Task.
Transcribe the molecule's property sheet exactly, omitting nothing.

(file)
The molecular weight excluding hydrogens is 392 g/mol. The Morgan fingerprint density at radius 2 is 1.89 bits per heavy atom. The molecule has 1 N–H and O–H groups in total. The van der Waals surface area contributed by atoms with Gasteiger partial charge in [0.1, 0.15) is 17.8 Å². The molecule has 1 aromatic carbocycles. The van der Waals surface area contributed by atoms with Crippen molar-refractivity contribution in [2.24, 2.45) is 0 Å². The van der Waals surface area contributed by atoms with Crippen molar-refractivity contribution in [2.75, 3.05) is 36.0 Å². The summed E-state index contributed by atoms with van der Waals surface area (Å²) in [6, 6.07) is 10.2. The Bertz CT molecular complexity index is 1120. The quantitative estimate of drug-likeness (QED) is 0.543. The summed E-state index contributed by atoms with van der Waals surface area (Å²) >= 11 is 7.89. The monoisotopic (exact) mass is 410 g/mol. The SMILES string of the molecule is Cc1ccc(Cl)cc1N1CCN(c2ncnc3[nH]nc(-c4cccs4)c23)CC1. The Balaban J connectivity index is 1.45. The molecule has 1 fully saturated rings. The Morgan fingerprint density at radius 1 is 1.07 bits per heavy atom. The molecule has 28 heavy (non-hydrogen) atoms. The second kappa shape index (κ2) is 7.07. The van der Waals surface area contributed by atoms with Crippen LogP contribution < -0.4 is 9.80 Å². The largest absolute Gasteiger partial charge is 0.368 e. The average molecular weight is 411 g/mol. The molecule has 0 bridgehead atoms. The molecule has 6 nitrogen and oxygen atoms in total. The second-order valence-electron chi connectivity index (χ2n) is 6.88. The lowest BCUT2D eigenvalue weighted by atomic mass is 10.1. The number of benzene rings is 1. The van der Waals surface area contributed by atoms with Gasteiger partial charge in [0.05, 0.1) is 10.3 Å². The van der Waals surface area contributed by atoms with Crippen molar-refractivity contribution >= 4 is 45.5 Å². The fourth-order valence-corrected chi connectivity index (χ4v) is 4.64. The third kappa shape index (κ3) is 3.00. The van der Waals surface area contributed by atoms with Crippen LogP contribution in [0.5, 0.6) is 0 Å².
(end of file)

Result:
The molecular weight excluding hydrogens is 392 g/mol. The Morgan fingerprint density at radius 2 is 1.89 bits per heavy atom. The molecule has 1 N–H and O–H groups in total. The van der Waals surface area contributed by atoms with Gasteiger partial charge in [0.1, 0.15) is 17.8 Å². The molecule has 1 aromatic carbocycles. The van der Waals surface area contributed by atoms with Crippen molar-refractivity contribution in [2.24, 2.45) is 0 Å². The van der Waals surface area contributed by atoms with Crippen molar-refractivity contribution in [2.75, 3.05) is 36.0 Å². The summed E-state index contributed by atoms with van der Waals surface area (Å²) in [6, 6.07) is 10.2. The Bertz CT molecular complexity index is 1120. The quantitative estimate of drug-likeness (QED) is 0.543. The summed E-state index contributed by atoms with van der Waals surface area (Å²) >= 11 is 7.89. The monoisotopic (exact) mass is 410 g/mol. The SMILES string of the molecule is Cc1ccc(Cl)cc1N1CCN(c2ncnc3[nH]nc(-c4cccs4)c23)CC1. The Balaban J connectivity index is 1.45. The molecule has 1 fully saturated rings. The Morgan fingerprint density at radius 1 is 1.07 bits per heavy atom. The molecule has 28 heavy (non-hydrogen) atoms. The second kappa shape index (κ2) is 7.07. The van der Waals surface area contributed by atoms with Crippen LogP contribution < -0.4 is 9.80 Å². The largest absolute Gasteiger partial charge is 0.368 e. The average molecular weight is 411 g/mol. The molecule has 0 bridgehead atoms. The molecule has 6 nitrogen and oxygen atoms in total. The second-order valence-electron chi connectivity index (χ2n) is 6.88. The lowest BCUT2D eigenvalue weighted by atomic mass is 10.1. The number of benzene rings is 1. The van der Waals surface area contributed by atoms with Gasteiger partial charge in [0.05, 0.1) is 10.3 Å². The van der Waals surface area contributed by atoms with Crippen molar-refractivity contribution >= 4 is 45.5 Å². The fourth-order valence-corrected chi connectivity index (χ4v) is 4.64. The third kappa shape index (κ3) is 3.00. The van der Waals surface area contributed by atoms with Crippen LogP contribution in [0.5, 0.6) is 0 Å².